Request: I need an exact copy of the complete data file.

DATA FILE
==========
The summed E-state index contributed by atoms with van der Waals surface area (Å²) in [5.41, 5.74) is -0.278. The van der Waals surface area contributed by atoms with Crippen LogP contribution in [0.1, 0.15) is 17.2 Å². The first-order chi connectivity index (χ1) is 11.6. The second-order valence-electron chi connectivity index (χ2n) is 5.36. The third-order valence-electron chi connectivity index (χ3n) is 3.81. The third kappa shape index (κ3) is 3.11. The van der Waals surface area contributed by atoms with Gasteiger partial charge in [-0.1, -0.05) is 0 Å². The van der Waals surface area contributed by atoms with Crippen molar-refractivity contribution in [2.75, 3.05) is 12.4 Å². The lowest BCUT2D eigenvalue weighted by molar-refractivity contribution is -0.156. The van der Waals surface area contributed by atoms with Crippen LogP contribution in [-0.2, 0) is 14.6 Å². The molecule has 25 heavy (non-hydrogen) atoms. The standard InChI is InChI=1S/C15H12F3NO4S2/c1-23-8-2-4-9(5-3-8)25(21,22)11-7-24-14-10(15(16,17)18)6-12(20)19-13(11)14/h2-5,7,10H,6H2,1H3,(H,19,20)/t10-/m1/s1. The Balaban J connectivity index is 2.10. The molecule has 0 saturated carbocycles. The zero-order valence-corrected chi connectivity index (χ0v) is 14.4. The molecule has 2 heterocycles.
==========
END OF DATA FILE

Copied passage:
The summed E-state index contributed by atoms with van der Waals surface area (Å²) in [5.41, 5.74) is -0.278. The van der Waals surface area contributed by atoms with Crippen LogP contribution in [0.1, 0.15) is 17.2 Å². The first-order chi connectivity index (χ1) is 11.6. The second-order valence-electron chi connectivity index (χ2n) is 5.36. The third-order valence-electron chi connectivity index (χ3n) is 3.81. The third kappa shape index (κ3) is 3.11. The van der Waals surface area contributed by atoms with Gasteiger partial charge in [-0.1, -0.05) is 0 Å². The van der Waals surface area contributed by atoms with Crippen molar-refractivity contribution in [2.75, 3.05) is 12.4 Å². The lowest BCUT2D eigenvalue weighted by molar-refractivity contribution is -0.156. The van der Waals surface area contributed by atoms with Crippen LogP contribution in [-0.2, 0) is 14.6 Å². The molecule has 25 heavy (non-hydrogen) atoms. The standard InChI is InChI=1S/C15H12F3NO4S2/c1-23-8-2-4-9(5-3-8)25(21,22)11-7-24-14-10(15(16,17)18)6-12(20)19-13(11)14/h2-5,7,10H,6H2,1H3,(H,19,20)/t10-/m1/s1. The Balaban J connectivity index is 2.10. The molecule has 0 saturated carbocycles. The zero-order valence-corrected chi connectivity index (χ0v) is 14.4. The molecule has 2 heterocycles.